Certain terrorist threat situations may require a rapid collaborative response between states that do not have a history of co-operation with one another. So it may not be sufficient for a country to have only bilateral agreements; they could also need authority for co-operation with law enforcement officials in other countries. International co-operation also needs to encompass financial surveillance. This technique could be particularly useful for detecting and monitoring criminal and terrorist groups planning CBRN attacks. These typically require significantly more money, so groups may resort to money laundering and other forms of illicit financing for their activities. Many governments have set up Financial Intelligence Units for this purpose and in many countries a number of financial entities must comply with regulations to prevent money laundering and terrorist financing.

Adequate legislation is also needed to restrict access to chemical production or storage facilities, particularly those sites holding any chemicals that are listed in one of the three schedules of chemicals annexed to the CWC, which are subject to monitoring by the OPCW. Background checks, access authorization procedures and personnel monitoring will be needed, along with measures for the physical protection of chemical facilities. Finally, though not relevant to the TTX scenario, governments should also consider whether they have measures in place to criminalize unauthorised activities involving Schedules 1, 2 and 3 chemicals, including international transfers by terrorists. These chemicals have historically been used as either precursors or as chemical agents for the production of chemical weapons.

Legislation for responding to terrorist attacks involving chemical weapons
Should a terrorist or criminal group succeed in carrying out an attack using chemicals, governments will need appropriate legislation in place to respond to the incident. In the TTX scenario above, the terrorist group had intended to blow up tanks containing cyanogen chloride (a Schedule 3 chemical subject to monitoring by the OPCW). Instead, they confused storage tanks and released chlorine, which is a particularly deadly chemical if released into the air in large quantities. Indeed, chlorine has been used as a chemical warfare agent but it is not a scheduled chemical under the CWC (because of its ubiquity) and is therefore also not subject to OPCW monitoring.

Governments would need to have several measures in place to respond to an attack of this kind. Their most important priority will of course be tending to casualties, which may require a legislative basis for co-operation among officials from law enforcement, public health and crisis and media management. First response will then be followed by investigation. In the case of incidents involving CBRN materials, investigative techniques, including collection of evidence and sampling, will necessarily be different to techniques in more conventional contexts, and most states will require regulations to facilitate these kinds of investigations, as well as training for the investigators. Governments will need to consider whether they have relevant terms defined in law to enable prosecution of any suspects identified through the investigation phase. These would include terms such as ‘chemical weapon’, ‘toxic chemical’ and ‘purposes not prohibited under the Chemical Weapons Convention’. The definitions could be incorporated into CWC implementing laws, penal codes, counter-terrorism or other similar laws. When taken together, these definitions would characterize the intentional use of chlorine to kill or harm humans or animals, as the use of a chemical weapon. It is largely irrelevant whether the terrorists in the scenario blew up a tank containing cyanogen chloride or chlorine—in either case their intention was to commit a terrorist act using chemicals in order to harm or kill humans. By definition, they used a chemical weapon. In addition to definitions for relevant terms, a state party’s legislation must include the CWC’s Article I prohibitions, which include a complete ban on any use of chemical weapons by state or non-state actors. Without specific criminal provisions and stiff penalties, it may be harder to secure a satisfactory court judgment. A government should also be able to exercise extraterritorial jurisdiction over any violations involving chemical weapons, since terrorists may flee the territory where the attack occurred, or there may have been preparatory events that took place elsewhere.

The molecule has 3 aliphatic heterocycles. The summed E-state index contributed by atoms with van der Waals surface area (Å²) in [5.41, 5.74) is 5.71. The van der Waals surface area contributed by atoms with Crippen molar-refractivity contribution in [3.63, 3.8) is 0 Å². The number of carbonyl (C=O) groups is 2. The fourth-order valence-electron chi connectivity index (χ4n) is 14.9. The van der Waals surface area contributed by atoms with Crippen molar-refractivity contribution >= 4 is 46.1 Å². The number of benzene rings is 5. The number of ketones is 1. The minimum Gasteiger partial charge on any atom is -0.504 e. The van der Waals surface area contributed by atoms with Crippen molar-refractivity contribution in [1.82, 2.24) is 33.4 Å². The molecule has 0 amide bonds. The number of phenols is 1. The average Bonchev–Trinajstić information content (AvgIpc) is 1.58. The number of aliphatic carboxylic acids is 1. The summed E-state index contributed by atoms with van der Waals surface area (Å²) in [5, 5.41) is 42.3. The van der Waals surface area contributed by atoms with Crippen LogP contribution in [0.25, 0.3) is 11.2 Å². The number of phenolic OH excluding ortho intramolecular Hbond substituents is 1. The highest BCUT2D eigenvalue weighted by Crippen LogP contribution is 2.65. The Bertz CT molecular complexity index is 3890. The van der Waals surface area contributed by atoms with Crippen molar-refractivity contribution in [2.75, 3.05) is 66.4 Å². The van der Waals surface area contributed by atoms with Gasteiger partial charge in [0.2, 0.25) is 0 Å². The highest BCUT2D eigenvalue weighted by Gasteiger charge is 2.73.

All parties to the CWC are required by Article VII to implement the convention through national laws and regulations. States that are not party to the convention are under no legal obligation to implement it but are required, like all UN members, to implement measures to prevent the proliferation of chemical weapons to non-state actors under UN Security Council Resolution 1540. Though the CWC is not an anti-terrorism instrument, an effective legislative framework which implements the non-proliferation obligations of the CWC will greatly facilitate the prevention and response to criminal or terrorist attacks involving chemicals. It will also greatly facilitate the monitoring of routine commercial or state activities involving scheduled chemicals, including their production, use and transfer, to ensure that they are being used legitimately and not for terrorist purposes.

Scott Spence,
Senior Legal Officer, VERTIC